Tag Archives: Cap-and-trade

Graham Drops Climate Bill

After nearly 6 months of planning, it appears that Sen. Lindsey Graham (R-SC) has quit working on the latest climate change legislation bill, in lieu of a decision by the Obama administration and senate democrats to prioritize immigration reform [1].  The draft bill, which was also supported by senators John Kerry (D-MA) and Joe Lieberman (I-CT) (hence the nickname KGL) has had some details leaked to the public over the past several months.  These included an overall cap on carbon dioxide emissions beginning in 2012, with the aim of reducing US carbon dioxide emissions 17% by 2020 and 80% by 2050. Some measures to achieve these reductions include [2]:

  • Tax on transport fuels linked to the carbon content and price of carbon in other markets
  • Cap-and-trade scheme for some sectors, with a portion of the revenue redistributed to consumers as rebates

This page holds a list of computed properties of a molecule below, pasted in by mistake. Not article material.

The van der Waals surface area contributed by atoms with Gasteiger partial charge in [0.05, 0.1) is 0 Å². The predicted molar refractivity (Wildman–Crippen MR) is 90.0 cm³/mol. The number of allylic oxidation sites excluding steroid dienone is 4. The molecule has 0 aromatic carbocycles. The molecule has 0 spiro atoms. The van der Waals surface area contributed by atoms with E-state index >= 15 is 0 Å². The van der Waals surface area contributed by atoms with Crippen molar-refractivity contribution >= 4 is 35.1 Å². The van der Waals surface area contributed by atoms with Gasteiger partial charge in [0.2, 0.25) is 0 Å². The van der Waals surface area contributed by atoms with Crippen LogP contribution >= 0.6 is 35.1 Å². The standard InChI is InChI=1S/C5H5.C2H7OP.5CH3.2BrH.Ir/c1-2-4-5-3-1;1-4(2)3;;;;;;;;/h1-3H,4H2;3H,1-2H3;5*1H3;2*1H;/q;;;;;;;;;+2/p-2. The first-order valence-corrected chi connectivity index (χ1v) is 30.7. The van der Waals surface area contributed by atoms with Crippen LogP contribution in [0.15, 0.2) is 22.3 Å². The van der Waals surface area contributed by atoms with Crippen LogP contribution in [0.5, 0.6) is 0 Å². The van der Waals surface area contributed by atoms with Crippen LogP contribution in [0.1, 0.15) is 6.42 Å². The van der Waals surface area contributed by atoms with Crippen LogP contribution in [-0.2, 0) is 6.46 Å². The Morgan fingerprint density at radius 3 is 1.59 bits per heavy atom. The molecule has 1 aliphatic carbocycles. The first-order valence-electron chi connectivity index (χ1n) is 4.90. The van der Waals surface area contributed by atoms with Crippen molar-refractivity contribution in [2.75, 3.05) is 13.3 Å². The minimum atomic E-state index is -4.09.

• Price collar to maintain the price of carbon between $10-30/tC
  • $10 billion for clean coal [3]
  • Construction of 12 new nuclear power plants [3]

This latest setback comes on the heels of other recent climate change legislation, most notably the American Clean Energy and Security Act (sponsored by Rep. Henry Waxman [D-CA]).  The ACESA had proposed to reduce carbon emissions 20% by 2020 and 83% by 2050 (relative to 2005).  Although the proposed legislation passed the House 219-212 [4], the bill has since languished in senate committees and is unlikely to reemerge [5].

Garnering bi-partisan support for climate legislation is expected to be difficult (although another recent climate bill, supported by Susan Collins and Maria Cantwell is a laudable effort at bipartisanship [6]).  Disappointingly, some environmentalists groups opposed the KGL bill–most vocal was Greenpeace,  who blasted it complaining that it had been “hijacked by lobbyists” [3].  Given the concessions to industry, including a provision barring the EPA from regulating carbon dioxide, there may be some truth to this statement.  However, it is hard to imagine that a tougher bill would have any hope of passing congress–Kerry and Lieberman both scored 100% on the League of Conservation Voters environmental scorecard for 2009 [7].